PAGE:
How I Came to Write About Addiction
By Daniel Gumbiner
Over the past several months, thanks to the generous support of Nevada Humanities, I have had the opportunity to visit several schools in Nevada to discuss my book, The Boatbuilder. I met with high schoolers and college students, traveled up and down the state from Winnemucca to Pahrump. One of the most common questions I was asked was why I chose to write about a fictional character who struggles with opioid addiction, so I thought I'd use this blog post to speak to that question.
Like the main character of the book, Berg, I suffered a head injury. As a result of that head injury, I developed chronic headaches. I saw many doctors. They did not have answers for these headaches. At the end of the day, I learned, we still don't know that much about the brain and head trauma. And so I was left with a chronic medical condition and few answers. As any doctor can tell you, this is not an uncommon experience. According to the National Center for Health Statistics over 75 million Americans suffer from chronic pain of some kind. It is the most common cause of long-term disability.
During the period in which I was suffering most acutely from my concussion-related symptoms, I was prescribed opioid painkillers (among many other things). I used the opioids cautiously, knowing that they were highly addictive. But here's the thing about opioids that sometimes gets lost in the conversation about addiction: they work. They relieved my chronic pain. They relieve the chronic pain of many. I can't underemphasize how huge it is to have relief from a chronic pain, to escape its brutal grip for even for a short period of time. And so, while I did not become addicted to opioids myself, I felt I had a window into the manner by which many others did. I began to write about a character who entered into addiction from this angle.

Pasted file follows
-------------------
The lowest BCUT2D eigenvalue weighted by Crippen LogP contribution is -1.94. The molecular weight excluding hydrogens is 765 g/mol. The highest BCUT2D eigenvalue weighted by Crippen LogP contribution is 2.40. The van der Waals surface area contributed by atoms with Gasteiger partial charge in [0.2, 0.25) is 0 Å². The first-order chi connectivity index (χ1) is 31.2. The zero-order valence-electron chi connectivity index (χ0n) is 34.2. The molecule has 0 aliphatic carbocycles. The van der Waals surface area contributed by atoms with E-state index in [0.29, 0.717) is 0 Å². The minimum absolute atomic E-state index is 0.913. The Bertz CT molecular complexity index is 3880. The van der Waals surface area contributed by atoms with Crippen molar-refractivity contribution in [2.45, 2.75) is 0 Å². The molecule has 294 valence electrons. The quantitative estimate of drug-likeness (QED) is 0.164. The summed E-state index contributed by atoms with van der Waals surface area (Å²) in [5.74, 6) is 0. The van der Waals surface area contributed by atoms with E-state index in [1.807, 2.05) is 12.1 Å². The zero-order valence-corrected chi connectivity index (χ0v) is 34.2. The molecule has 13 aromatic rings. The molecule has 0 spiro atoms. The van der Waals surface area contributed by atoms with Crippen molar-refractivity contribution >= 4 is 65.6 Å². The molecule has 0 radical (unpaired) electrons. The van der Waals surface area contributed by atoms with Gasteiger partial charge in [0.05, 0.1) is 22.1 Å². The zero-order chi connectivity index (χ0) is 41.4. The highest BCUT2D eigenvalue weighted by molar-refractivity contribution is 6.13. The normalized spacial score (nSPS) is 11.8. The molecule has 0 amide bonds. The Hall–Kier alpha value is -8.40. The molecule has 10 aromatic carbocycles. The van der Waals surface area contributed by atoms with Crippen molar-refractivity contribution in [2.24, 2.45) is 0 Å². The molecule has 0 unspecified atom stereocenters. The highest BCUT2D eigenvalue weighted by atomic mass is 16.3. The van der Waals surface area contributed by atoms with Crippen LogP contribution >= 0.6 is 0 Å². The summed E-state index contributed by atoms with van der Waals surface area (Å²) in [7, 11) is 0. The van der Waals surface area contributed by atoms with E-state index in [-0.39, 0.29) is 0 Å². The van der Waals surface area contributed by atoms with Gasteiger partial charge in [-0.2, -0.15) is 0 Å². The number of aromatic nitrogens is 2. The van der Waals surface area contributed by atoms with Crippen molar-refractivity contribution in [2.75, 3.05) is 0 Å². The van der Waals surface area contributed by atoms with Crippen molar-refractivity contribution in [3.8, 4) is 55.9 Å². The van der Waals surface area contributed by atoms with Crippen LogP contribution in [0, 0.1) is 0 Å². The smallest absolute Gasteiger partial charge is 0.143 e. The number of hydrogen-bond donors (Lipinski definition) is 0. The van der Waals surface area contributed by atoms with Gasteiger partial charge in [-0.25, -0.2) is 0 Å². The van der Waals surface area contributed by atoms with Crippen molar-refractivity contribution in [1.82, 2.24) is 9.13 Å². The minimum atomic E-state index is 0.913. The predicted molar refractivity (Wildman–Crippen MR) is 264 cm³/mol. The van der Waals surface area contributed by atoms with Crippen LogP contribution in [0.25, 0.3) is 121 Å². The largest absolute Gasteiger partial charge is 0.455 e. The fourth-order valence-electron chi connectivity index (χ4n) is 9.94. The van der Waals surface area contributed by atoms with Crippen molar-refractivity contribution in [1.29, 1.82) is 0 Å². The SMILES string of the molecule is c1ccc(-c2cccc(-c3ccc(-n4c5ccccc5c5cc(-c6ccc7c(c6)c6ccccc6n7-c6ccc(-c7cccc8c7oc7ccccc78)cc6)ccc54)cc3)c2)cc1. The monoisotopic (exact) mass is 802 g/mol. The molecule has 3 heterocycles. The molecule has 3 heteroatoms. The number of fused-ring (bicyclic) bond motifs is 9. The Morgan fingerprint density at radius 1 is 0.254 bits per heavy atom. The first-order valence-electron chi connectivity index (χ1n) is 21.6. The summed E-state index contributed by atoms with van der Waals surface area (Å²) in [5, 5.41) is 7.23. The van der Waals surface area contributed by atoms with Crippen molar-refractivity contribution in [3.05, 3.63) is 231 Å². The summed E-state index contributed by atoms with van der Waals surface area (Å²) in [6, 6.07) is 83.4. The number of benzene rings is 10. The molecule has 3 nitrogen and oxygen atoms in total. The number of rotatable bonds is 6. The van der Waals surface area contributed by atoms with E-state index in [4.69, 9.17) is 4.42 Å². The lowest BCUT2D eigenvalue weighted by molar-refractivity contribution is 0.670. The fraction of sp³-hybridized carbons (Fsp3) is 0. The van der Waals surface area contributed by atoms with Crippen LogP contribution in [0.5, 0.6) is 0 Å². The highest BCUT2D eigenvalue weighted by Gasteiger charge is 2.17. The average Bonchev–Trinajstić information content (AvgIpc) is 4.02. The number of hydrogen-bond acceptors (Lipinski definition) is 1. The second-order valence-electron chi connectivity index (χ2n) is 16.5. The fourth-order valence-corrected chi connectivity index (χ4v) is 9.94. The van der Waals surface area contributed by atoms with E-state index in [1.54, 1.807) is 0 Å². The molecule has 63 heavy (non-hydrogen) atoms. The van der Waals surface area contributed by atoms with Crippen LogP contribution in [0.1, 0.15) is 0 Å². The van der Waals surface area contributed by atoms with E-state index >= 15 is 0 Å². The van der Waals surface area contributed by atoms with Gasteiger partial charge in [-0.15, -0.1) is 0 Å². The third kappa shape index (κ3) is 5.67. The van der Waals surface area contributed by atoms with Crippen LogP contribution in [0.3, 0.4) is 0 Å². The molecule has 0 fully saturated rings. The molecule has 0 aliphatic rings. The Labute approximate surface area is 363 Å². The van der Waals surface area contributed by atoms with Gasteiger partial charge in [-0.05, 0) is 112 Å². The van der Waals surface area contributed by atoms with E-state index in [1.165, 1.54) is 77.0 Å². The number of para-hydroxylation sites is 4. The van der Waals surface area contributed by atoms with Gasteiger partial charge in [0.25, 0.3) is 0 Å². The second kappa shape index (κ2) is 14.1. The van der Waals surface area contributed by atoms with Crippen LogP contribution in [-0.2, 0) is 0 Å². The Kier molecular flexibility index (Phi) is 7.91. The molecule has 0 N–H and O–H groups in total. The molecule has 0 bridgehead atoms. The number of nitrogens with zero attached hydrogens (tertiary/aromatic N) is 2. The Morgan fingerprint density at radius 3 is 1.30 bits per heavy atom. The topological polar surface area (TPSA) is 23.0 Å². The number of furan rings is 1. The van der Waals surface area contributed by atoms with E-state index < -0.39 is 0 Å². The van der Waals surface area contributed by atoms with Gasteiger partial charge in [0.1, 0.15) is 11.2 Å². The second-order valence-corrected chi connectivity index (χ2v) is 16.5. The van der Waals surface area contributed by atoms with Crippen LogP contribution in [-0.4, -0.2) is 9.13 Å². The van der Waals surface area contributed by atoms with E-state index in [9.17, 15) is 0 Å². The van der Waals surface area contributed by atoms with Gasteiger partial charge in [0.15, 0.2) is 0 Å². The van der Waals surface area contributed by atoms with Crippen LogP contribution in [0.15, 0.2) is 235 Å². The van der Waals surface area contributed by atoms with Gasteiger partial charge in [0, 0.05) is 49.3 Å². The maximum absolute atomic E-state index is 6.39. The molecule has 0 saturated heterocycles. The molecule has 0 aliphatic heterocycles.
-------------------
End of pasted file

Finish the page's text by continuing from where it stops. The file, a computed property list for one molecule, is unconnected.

Around this time I began apprenticing with a wooden boatbuilder near my hometown. I found the work to be therapeutic. It was a practice that brought me into the present moment, harnessed my attention, urged me to consider things as they were, instead of how I wanted them to be. In doing so, it taught me about my own relationship to pain. I came to realize that a good deal of my suffering was the result of my wishing my pain was not there. If I could watch it, and not try to make it go away, I found that the pain became more bearable. This is not a new idea at all, but an old knowledge, rooted in Eastern thought. Still, it was new to me and crucial, and I came to it through craft. And so I wanted to write a story that put these two modalities of dealing with pain into conversation. The resulting book is The Boatbuilder, and my hope is that the story, in some way, sheds light on the manner by which we relate to our own pain. Because we all deal with pain. It is a fact of life. If you are not in pain now, you will be sometime soon. This is just the nature of things and you cannot control it—but you can control how you relate to it. That we will experience pain is inevitable. That we must suffer is not.
Daniel Gumbiner was born and raised in Northern California. He graduated from UC Berkeley in 2011 and now lives in Las Vegas, where he works as the managing editor of The Believer. His first book, The Boatbuilder, was nominated for the National Book Award.
Images courtesy of Daniel Gumbiner.